Klots: That’s very interesting, I actually haven't thought about this enough. The first thing you immediately think of when it comes to marginalized or underprivileged or deprived authors are the ones who are serving prison terms. Prison narratives were the hottest topic, not only because prison was the quintessence of Stalinism in the eyes of tamizdat publishers, but also because it was very much about victimhood and atoning for the author’s victimized status by way of their manuscripts. Another marginalized type of author would be scholars. Because of the rather monarchist and kind of right-wing ideology of the older immigration, I probably wouldn't be too wrong in saying that I cannot think of a single LGBT edition of tamizdat. It wasn't channeled in the way we are now used to thinking about it when a publishing house might have a series on African-American narratives or LGBT themes or a queer poetry series. It was not as diverse, and the reason is very interesting, because obviously, it's not something that did not exist, right? It’s a matter of how much it existed above ground as opposed to underground, on both sides of the Iron Curtain.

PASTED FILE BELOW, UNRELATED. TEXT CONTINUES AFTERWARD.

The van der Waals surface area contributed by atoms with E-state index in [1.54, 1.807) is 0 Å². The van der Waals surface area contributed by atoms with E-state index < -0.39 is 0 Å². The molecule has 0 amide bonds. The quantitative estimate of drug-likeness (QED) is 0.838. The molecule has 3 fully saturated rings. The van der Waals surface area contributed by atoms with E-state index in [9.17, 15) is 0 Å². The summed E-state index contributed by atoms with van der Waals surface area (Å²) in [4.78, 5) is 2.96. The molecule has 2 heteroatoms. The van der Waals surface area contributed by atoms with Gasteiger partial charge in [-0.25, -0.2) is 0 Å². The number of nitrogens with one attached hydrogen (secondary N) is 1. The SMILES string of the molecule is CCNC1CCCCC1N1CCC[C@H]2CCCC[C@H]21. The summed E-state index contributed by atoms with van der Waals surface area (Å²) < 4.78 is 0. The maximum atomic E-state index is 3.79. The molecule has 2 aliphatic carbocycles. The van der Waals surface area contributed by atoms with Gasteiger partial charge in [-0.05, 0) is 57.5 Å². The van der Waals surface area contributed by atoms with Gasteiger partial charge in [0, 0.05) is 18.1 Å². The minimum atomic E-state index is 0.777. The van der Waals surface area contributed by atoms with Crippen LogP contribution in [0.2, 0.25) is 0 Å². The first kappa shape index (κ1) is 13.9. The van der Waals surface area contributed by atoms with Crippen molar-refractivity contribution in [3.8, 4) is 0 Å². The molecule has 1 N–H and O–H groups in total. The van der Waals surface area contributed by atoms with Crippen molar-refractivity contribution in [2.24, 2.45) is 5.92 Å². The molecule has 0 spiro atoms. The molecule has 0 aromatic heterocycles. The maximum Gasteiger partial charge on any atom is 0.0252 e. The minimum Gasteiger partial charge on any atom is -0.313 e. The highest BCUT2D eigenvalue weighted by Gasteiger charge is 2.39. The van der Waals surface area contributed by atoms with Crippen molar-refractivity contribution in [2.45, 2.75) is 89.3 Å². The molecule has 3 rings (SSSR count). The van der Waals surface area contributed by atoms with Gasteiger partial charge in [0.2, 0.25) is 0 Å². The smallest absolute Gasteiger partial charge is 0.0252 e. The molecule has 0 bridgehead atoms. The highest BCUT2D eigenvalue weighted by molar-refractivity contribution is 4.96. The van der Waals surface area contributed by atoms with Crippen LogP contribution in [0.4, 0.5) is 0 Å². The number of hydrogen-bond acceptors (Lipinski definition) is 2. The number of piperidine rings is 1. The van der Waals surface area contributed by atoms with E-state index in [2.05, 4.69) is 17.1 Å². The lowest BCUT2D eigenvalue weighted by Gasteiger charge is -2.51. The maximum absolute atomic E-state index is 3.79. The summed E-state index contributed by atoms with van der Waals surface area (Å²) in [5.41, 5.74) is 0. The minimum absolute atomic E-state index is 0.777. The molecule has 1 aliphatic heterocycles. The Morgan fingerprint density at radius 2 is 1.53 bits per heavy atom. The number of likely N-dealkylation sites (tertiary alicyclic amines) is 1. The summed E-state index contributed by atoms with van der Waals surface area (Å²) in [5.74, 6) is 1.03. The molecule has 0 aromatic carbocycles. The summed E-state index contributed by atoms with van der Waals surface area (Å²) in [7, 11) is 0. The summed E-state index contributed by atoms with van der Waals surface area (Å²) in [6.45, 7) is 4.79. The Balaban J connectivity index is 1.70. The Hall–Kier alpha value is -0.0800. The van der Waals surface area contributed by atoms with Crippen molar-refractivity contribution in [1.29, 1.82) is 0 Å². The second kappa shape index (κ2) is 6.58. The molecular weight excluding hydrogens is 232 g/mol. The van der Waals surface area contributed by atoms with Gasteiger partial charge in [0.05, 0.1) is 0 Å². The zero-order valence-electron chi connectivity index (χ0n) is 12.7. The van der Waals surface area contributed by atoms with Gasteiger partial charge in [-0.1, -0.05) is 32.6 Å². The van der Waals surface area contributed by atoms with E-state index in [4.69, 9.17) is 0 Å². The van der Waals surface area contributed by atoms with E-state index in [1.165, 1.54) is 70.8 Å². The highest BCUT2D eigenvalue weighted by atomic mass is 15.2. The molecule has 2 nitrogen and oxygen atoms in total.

Yasha Klots teaches Russian literature at Hunter College of the City University of New York. His research interests are Russian and East European émigré literature and book history, contemporary Russian poetry, translation, Gulag narratives, urbanism and city mythology in Russian literature. He is the author of several articles and books, including Tamizdat, the Cold War and Contraband Russian Literature, which is forthcoming. He is also the director of Tamizdat Project, an online archive of documents on “contraband” Russian literature.